Monday, September 7, 2015

On Penobscot Bay, contamination fears surround port dredging plan

Searsport, Maine's second busiest port, is overdue for maintenance and, its advocates argue, an upgrade, allowing larger vessels to reach the dock, and moderate-sized ones to not have to wait for high tide to enter or leave. But an Army Corps of Engineers plan to do both those things is running into stuff opposition from a wide range of interests on the shores of Penobscot Bay because of how the federal agency has proposed to dispose of the nearly million square yards of dredge spoils that will be produced.

My story in this week's Maine Sunday Telegram explores the issue, focusing on expert assessments of what to do with mercury-contaminated spoils (which the Corps intends to dump in western Penobscot Bay, in conical bottom pockmarks one former Maine State Geologist says are methane vents.) An excerpt:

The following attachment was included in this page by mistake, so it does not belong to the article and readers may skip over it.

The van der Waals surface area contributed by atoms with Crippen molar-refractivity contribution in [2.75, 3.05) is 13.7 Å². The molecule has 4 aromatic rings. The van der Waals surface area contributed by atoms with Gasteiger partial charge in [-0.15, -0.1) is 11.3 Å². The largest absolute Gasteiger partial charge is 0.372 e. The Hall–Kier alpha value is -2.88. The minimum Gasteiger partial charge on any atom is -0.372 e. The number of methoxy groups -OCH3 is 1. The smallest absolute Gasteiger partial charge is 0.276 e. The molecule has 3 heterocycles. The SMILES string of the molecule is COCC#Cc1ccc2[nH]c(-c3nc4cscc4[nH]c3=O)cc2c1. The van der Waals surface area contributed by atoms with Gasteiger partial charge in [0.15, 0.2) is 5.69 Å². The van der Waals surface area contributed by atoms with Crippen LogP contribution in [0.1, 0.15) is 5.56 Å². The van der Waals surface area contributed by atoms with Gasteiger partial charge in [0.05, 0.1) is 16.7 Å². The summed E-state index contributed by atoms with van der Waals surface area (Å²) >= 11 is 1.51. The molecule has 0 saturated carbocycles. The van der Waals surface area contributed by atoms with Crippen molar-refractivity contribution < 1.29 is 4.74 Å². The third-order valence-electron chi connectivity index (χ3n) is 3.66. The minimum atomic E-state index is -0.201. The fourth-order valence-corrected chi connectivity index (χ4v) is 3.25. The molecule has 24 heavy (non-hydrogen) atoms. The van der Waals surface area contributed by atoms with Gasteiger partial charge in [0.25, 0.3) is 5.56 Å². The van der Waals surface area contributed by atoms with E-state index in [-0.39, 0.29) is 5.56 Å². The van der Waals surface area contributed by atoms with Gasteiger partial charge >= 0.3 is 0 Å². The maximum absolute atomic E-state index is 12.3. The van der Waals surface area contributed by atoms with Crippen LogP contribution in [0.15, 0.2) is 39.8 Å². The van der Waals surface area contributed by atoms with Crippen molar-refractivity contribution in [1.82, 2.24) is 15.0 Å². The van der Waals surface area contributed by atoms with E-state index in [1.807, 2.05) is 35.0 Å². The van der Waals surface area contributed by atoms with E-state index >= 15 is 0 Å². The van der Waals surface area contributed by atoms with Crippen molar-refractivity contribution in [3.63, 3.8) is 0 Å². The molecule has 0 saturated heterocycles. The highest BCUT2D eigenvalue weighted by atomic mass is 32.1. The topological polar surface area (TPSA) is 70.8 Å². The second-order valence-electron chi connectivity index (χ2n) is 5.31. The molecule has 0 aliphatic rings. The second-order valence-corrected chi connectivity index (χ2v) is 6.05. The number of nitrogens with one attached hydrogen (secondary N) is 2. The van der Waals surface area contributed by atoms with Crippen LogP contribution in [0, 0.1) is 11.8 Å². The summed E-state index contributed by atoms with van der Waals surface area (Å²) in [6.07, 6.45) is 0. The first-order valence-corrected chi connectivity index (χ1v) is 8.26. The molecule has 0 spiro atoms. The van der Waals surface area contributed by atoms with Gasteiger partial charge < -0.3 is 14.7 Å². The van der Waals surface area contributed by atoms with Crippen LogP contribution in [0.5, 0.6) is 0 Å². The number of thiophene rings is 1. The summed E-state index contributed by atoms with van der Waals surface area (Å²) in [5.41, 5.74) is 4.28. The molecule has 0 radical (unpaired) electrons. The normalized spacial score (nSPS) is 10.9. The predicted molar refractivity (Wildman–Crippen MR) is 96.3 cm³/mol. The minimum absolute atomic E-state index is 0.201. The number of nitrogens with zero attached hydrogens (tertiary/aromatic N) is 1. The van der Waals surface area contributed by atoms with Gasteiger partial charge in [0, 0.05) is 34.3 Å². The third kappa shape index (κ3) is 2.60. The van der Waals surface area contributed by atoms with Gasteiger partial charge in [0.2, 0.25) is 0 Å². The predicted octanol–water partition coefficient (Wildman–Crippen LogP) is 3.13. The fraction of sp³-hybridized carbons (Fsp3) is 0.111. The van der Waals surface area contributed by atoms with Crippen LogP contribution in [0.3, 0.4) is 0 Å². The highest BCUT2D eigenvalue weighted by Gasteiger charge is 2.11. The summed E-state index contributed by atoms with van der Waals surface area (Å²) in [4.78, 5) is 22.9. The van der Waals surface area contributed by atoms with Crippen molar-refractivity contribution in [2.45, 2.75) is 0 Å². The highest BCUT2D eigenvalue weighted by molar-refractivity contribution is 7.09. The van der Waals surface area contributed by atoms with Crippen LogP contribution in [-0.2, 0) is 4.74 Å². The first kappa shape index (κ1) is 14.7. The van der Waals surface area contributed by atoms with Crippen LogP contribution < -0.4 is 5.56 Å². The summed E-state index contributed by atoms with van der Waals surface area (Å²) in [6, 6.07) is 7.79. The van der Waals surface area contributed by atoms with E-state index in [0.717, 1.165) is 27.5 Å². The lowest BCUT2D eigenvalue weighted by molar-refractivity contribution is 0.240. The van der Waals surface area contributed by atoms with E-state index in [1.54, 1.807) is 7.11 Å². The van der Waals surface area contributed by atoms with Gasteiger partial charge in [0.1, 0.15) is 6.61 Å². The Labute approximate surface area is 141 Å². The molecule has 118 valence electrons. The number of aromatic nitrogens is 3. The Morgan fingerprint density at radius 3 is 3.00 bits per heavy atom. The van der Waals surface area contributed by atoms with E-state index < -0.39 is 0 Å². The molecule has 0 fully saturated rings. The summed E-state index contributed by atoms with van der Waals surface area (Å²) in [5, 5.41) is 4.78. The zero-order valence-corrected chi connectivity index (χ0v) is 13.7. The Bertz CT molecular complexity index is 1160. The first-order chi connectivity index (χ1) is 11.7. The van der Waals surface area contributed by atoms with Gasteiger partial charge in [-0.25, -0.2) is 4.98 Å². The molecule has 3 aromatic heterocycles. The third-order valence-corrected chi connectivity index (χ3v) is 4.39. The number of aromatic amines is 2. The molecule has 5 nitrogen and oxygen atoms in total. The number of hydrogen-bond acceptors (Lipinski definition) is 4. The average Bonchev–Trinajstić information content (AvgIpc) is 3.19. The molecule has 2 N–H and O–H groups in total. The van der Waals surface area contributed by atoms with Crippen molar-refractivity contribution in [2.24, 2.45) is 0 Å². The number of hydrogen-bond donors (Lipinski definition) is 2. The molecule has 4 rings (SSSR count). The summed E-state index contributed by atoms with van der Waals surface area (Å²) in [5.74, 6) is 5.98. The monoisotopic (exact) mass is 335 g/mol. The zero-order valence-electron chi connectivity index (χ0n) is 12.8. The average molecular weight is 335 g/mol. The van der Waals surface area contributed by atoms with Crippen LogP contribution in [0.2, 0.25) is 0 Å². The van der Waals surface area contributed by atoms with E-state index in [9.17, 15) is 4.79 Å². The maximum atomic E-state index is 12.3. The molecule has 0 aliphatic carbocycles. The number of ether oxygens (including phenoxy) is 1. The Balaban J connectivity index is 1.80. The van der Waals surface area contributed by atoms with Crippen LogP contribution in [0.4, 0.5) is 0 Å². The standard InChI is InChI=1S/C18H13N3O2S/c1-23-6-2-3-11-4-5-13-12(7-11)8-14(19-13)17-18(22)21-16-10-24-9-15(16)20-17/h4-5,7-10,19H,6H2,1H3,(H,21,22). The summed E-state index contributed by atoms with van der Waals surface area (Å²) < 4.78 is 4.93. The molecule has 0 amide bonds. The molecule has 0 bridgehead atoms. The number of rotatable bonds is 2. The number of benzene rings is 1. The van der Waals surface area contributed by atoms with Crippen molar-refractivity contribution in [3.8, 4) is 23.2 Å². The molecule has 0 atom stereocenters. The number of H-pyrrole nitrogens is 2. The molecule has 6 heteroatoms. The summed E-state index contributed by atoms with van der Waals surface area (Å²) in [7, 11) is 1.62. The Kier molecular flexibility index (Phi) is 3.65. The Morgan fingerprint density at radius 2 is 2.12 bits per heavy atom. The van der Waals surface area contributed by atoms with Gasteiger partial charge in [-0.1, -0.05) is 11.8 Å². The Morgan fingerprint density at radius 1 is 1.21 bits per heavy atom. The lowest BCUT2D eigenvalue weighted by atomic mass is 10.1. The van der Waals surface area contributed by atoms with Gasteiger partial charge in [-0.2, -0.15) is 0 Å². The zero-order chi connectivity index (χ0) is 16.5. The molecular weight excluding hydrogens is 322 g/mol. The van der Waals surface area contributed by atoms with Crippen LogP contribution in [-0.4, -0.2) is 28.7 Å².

“If you sat down and tried to find a way to guarantee you would contaminate the entire food web with methyl mercury, they’ve come up with it,” says Kim Ervin Tucker, the Lincolnville attorney representing many of the opponents, including local lobstermen, businesspeople and the Sierra Club. “You can accomplish the project’s goals in a smarter, cheaper way that doesn’t put existing lobstering and tourism and other industries at risk.”
Last week, concerns over mercury contamination in the bay were heightened when a federal judge ordered the owners of the primary culprit, the former HoltraChem plant 20 miles up the Penobscot River, to pay for studies on how to clean up mercury contaminated river bed and estuary areas.

The Maine Department of Environmental Protection is currently considering whether to grant the project required permits. The head of that department, Patricia Aho, left office Friday, replaced for now by another former Pierce Atwood industrial lobbyist, Avery Day.

[Update, 1920 EST: The Corps, having apparently read this story, withdrew their application today.]

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